In 1999 in Kosovo, as Slobodan Milosevic’s deadly militias were threatening the stability of a whole part of Europe, French Prime Minister Lionel Jospin took a similar stand. The absence of a UN resolution (vetoed by Russia) did not stop France from doing what was geopolitically and morally right.
Wars come and go; every situation has its specific characteristics, and the ghost of Iraq’s traumatic war – based on lies and carried out without UN support – is still in everyone’s minds. France has always considered itself as a “daughter of the UN.”
But Mali and Kosovo are proof of what democracies are capable of when their actions stop being contingent on a Chinese or Russian veto. This resonates particularly strongly as we watch the slaughter of the Syrian people, arguing that we are powerless and hiding behind the UN “paralysis.”
As Turkey fears the EU closing ranks over defense, Turkish President Erdogan is looking to Boris Johnson as a post-Brexit ally, especially as Angela Merkel steps aside. This could undermine the deal where Ankara limits refugee entry into Europe, and other dossiers too.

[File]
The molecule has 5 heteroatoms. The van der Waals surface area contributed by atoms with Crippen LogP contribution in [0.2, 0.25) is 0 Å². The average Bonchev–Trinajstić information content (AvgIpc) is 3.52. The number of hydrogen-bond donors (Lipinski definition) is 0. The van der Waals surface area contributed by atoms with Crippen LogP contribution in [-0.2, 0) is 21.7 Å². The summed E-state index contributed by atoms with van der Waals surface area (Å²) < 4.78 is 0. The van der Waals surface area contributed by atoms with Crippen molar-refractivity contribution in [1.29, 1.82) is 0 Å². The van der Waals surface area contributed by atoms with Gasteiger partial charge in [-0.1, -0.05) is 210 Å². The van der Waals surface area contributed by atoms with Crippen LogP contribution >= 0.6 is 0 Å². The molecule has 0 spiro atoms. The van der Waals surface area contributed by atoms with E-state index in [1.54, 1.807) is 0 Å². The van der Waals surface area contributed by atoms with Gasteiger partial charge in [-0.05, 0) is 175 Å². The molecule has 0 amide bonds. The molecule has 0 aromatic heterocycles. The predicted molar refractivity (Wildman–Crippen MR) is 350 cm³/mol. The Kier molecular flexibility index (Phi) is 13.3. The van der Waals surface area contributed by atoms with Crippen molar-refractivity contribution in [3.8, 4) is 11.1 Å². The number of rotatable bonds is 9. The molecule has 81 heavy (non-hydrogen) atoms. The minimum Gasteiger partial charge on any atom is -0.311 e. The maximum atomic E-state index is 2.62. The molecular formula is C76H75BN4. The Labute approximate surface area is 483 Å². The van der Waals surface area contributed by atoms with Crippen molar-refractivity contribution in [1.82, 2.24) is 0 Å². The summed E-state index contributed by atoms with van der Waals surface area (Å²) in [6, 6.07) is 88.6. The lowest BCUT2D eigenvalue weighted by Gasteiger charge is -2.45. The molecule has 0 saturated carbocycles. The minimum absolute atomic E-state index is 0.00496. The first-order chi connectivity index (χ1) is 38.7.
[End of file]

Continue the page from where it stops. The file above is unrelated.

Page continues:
BERLIN — According to the Elysée Palace, the French presidency "can't understand" why Turkey would overreact, since the defense pact that France recently signed in Paris with Greece is not aimed at Ankara. The agreement covers billions of euros' worth of military equipment, and the two countries have committed to come to each other's aid if they are attacked.Although Paris denies this, it is difficult to see the agreement as anything other than a message, perhaps even a provocation, targeted at Turkey.
Officially, the Turkish government is unruffled, saying the pact doesn't represent a military threat. But the symbolism is clear: with the U.S., UK and Australia recently announcing the Aukus security pact, Ankara fears the EU may be closing ranks when it comes to all military issues.
What will Aukus mean for NATO?
Turkey has long felt left out in the cold, at odds with the European Union over a number of issues. Yet now President Recep Tayyip Erdogan is setting his sights on another country, which also wants to become more independent from Europe: the UK.
Europe's approach to security and defense is changing dramatically. Over the past few months, while the U.S. was negotiating the Aukus pact with Britain and Australia behind the EU's back, a submarine deal between Australia and France, which would have been worth billions, was scrapped.